Tips for Going Green in 2014: Daily Life

Going green in your daily life isn’t as difficult as you might think. By taking a few baby steps at a time, you will eventually be able to make great strides in improving your overall health. In this post, we talk about two of the best places to start this process: eating healthy and removing certain chemicals.

Enjoy Healthy Foods

We’ve all heard the old adage, “An apple a day keeps the doctor away.” But just like your home appliances, it takes more than the odd stint of maintenance to keep your system running at peak condition. The kind of ‘green energy’ we’re talking about gives your body a boost of energy without the sharp crash and sluggishness caused by highly-processed foods. Superfoods like Brussels sprouts, apples, and avocados give your body a surge of vitamins C and K, beta carotene, antioxidants, and fiber, while reducing the effects of illness, stress, and age.

But with recommended portions that can seem frankly staggering to anyone on a work schedule, it can be difficult to get the energy needed to power your body on a daily basis. Thank goodness for modern technology: blenders and slow cookers are your best friends in the kitchen, saving you time while preserving all of the nutrients and flavor. And on days when you do have time, make your meals count by rounding them out with leafy greens and fruits, or slip in chia seeds, garlic, hot peppers, nuts, or flax as garnishes or fillers.

And while they aren’t literally green, every Texan knows the power of quality meat. Incorporating proteins like omega-rich salmon and fresh-cut lean meats (think chicken breast, turkey cutlets, leg of lamb, and round steaks) is an excellent way to get your daily requirement. Full of iron, zinc, and vitamin B, proteins can improve your memory, repair your body faster, increase your oxygen flow, and reduce anxiety.

Meatless alternatives are no slouch, either. Eggs, lentils, beans, quinoa, cottage cheese, peanut butter, and Greek yogurt also provide your daily supply of protein, magnesium, potassium, and probiotics.

Finally, keep your healthy food as fresh as possible by shopping at a local farmers market in your area!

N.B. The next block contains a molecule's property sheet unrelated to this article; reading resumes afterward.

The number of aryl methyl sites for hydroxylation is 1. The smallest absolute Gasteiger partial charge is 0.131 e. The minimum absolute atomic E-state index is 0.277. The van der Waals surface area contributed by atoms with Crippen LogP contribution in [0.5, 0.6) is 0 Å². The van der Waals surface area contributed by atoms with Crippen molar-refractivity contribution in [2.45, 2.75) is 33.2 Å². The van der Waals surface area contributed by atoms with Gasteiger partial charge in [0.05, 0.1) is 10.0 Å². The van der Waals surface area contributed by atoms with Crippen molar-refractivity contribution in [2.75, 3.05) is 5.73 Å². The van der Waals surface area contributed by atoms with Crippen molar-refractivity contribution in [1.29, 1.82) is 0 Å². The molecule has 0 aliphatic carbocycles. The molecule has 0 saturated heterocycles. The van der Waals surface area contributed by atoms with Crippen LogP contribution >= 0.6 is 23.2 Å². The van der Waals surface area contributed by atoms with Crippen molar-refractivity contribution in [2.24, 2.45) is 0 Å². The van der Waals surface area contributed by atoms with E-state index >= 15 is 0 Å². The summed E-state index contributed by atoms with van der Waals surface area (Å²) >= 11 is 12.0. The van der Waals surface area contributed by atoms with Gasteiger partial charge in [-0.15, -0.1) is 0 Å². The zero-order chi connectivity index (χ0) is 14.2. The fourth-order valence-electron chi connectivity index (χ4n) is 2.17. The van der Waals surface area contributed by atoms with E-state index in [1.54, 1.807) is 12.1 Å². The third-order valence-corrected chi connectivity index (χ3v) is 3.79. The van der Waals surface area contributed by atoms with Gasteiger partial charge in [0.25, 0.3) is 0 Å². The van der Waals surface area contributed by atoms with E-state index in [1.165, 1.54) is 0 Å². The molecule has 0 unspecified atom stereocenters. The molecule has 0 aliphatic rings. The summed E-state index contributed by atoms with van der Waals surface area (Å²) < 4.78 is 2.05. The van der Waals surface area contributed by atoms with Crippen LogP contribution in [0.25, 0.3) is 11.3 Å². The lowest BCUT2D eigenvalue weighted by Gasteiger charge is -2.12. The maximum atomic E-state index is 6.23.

Avoid the Chemicals

If the advent of frozen food trays was a triumph for convenience, the rise of the reusable Tupperware seemed like a giant victory for the environmentally-conscious. Saving money with low-maintenance products while reducing waste was a match made in heaven. But according to tests performed by the Milwaukee Journal Sentinel in 2008, some reusable products like water bottles, microwaveable food containers, and plastic eating utensils begin leaching harmful chemicals into food and drink from their first use. Along with cleaning and heat, reusing products with Bisphenol A (BPA) only increases the release of chemicals.

BPA is a primary chemical used to produce polycarbonate plastics. Undetectable to our senses, a CDC survey from 2003-2004 found detectable levels of BPA in 2,517 of their subjects – that’s 93%!

For homes with children, turning over a new leaf when it comes to greener cookware is even more important. The Journal Sentinel’s animal study suggests that fetuses, infants, and young children – who are almost constantly affected through exposure to pacifiers, bottles, and foods stored in packages that contain BPA – would be susceptible to even low doses of BPA.

In light of the FDA’s recent precautions against BPA, food cooked or stored in BPA-free or non-plastic cookware is best. To make it a little simpler, we’ve given you short lists of eco-friendly, BPA-free alternatives. They’re microwave- and dishwasher-safe, durable, suitable for children as well as adults, and while some may be a little pricier, their durability and safety make them a worthwhile investment in a greener life.

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